When at least the reading of The Carol was finished, and the final words had been delivered, and "So, as Tiny Tim observed, God bless us every one," a dead silence seemed to prevail -- a sort of public sigh as it were -- only to be broken by cheers and calls, the most enthusiastic and uproarious.

He spoke at Tilly Haynes’ Music Hall in Springfield on March 20, 1868.  For a long time, the Tilly Haynes Music Hall on Main Street was the only theater in Springfield, built in 1856.  It burned down in 1864.  Haynes rebuilt it, and in 1881, he sold out to Dwight O. Gilmore, who established Gilmore’s Opera House there, until it burned down in 1897.  Twentieth century audiences would remember this as the site of the Capitol movie theater that showed Warner Brothers films. That has long since been demolished and is now the site of One Financial Plaza.

He arrived here on the train during a snowstorm, and stayed at the Massasoit House (part of this building remains in the building that was later constructed in 1929 for the Paramount Theater).  The Music Hall was packed for his appearance, as he was probably the most famous author of his day.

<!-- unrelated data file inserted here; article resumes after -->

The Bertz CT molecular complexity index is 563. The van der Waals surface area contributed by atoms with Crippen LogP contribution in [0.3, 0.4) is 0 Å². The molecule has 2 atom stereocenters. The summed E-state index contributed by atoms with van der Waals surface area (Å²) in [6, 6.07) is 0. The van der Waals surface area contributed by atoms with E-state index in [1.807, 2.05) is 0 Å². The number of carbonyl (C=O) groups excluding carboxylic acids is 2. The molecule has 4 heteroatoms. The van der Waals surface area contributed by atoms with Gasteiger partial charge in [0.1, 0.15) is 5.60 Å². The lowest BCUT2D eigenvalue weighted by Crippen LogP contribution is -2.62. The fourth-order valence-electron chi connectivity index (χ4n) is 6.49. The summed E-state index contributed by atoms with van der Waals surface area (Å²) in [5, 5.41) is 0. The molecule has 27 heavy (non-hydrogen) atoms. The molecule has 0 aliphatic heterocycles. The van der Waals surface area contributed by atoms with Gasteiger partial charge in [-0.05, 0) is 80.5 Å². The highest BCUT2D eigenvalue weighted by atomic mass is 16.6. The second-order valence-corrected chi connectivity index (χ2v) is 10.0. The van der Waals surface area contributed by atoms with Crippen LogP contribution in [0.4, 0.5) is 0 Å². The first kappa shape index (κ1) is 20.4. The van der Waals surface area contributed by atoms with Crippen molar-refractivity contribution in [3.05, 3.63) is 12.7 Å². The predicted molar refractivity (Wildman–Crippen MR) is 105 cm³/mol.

The Springfield Republican reported,

“Mr. Dickens is not a reader... He is simply and emphatically a very natural and delightful actor, gifted with the power of throwing a whole personality into his face.” He spoke in the voices Scrooge, the Cratchits, Mr. Pickwick and other characters from his novels. “There walks on the stage a gentleman who gives you no time to think about him, and dazzles you with 20 personalities.” 

He was “slightly bent, in the street not a remarkably noticeable man.” His face “bears signs of incessant toil.”

The tour was successful, but has been described as grueling, and Dickens died only two years later in 1870 at the age of 58.  That year, President Ulysses S. Grant declared Christmas a national holiday.

We discuss two classic film versions of A Christmas Carol in my post “Mankind Was My Business” here at Another Old Movie Blog.

Tuesday, December 5, 2017

Maude Tait - Aviatrix - Springfield, Massachusetts

Maude Tait, who was born in Chicopee, Massachusetts, in 1901, once beat Amelia Earhart in an airspeed race. She was one of the most successful and prominent pilots in a time when the word aviatrix called to mind a dashing figure in slacks climbing into an open cockpit of a wooden biplane, wearing a leather flying helmet, goggles, a long white silk scarf, and a smile as big as the sky. She was courageous, she was intelligent, and she was professional. An aviatrix had to be all these things to be successful.